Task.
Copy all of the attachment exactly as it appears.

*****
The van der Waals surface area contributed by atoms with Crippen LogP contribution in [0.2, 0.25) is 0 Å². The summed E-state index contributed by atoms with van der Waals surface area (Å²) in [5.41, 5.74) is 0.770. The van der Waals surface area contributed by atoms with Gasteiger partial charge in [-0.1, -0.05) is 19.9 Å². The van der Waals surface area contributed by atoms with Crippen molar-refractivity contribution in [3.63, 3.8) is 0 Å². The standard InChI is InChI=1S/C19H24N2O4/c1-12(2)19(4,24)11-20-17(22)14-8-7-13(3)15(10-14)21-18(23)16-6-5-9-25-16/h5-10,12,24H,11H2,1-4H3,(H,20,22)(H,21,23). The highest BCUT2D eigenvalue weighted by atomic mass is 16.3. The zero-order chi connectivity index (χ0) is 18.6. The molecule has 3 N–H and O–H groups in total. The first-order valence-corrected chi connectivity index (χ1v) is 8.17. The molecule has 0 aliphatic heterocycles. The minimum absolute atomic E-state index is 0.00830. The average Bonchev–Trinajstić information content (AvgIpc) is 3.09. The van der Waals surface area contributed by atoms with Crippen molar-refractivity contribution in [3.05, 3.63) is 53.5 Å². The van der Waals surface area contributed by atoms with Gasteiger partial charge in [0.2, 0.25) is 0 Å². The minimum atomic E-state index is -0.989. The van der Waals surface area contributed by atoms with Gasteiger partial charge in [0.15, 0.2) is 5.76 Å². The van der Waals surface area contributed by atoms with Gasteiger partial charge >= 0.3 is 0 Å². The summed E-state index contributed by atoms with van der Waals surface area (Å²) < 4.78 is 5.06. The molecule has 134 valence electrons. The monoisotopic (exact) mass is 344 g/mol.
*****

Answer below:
The van der Waals surface area contributed by atoms with Crippen LogP contribution in [0.2, 0.25) is 0 Å². The summed E-state index contributed by atoms with van der Waals surface area (Å²) in [5.41, 5.74) is 0.770. The van der Waals surface area contributed by atoms with Gasteiger partial charge in [-0.1, -0.05) is 19.9 Å². The van der Waals surface area contributed by atoms with Crippen molar-refractivity contribution in [3.63, 3.8) is 0 Å². The standard InChI is InChI=1S/C19H24N2O4/c1-12(2)19(4,24)11-20-17(22)14-8-7-13(3)15(10-14)21-18(23)16-6-5-9-25-16/h5-10,12,24H,11H2,1-4H3,(H,20,22)(H,21,23). The highest BCUT2D eigenvalue weighted by atomic mass is 16.3. The zero-order chi connectivity index (χ0) is 18.6. The molecule has 3 N–H and O–H groups in total. The first-order valence-corrected chi connectivity index (χ1v) is 8.17. The molecule has 0 aliphatic heterocycles. The minimum absolute atomic E-state index is 0.00830. The average Bonchev–Trinajstić information content (AvgIpc) is 3.09. The van der Waals surface area contributed by atoms with Crippen molar-refractivity contribution in [3.05, 3.63) is 53.5 Å². The van der Waals surface area contributed by atoms with Gasteiger partial charge in [0.2, 0.25) is 0 Å². The minimum atomic E-state index is -0.989. The van der Waals surface area contributed by atoms with Gasteiger partial charge in [0.15, 0.2) is 5.76 Å². The van der Waals surface area contributed by atoms with Gasteiger partial charge >= 0.3 is 0 Å². The summed E-state index contributed by atoms with van der Waals surface area (Å²) < 4.78 is 5.06. The molecule has 134 valence electrons. The monoisotopic (exact) mass is 344 g/mol.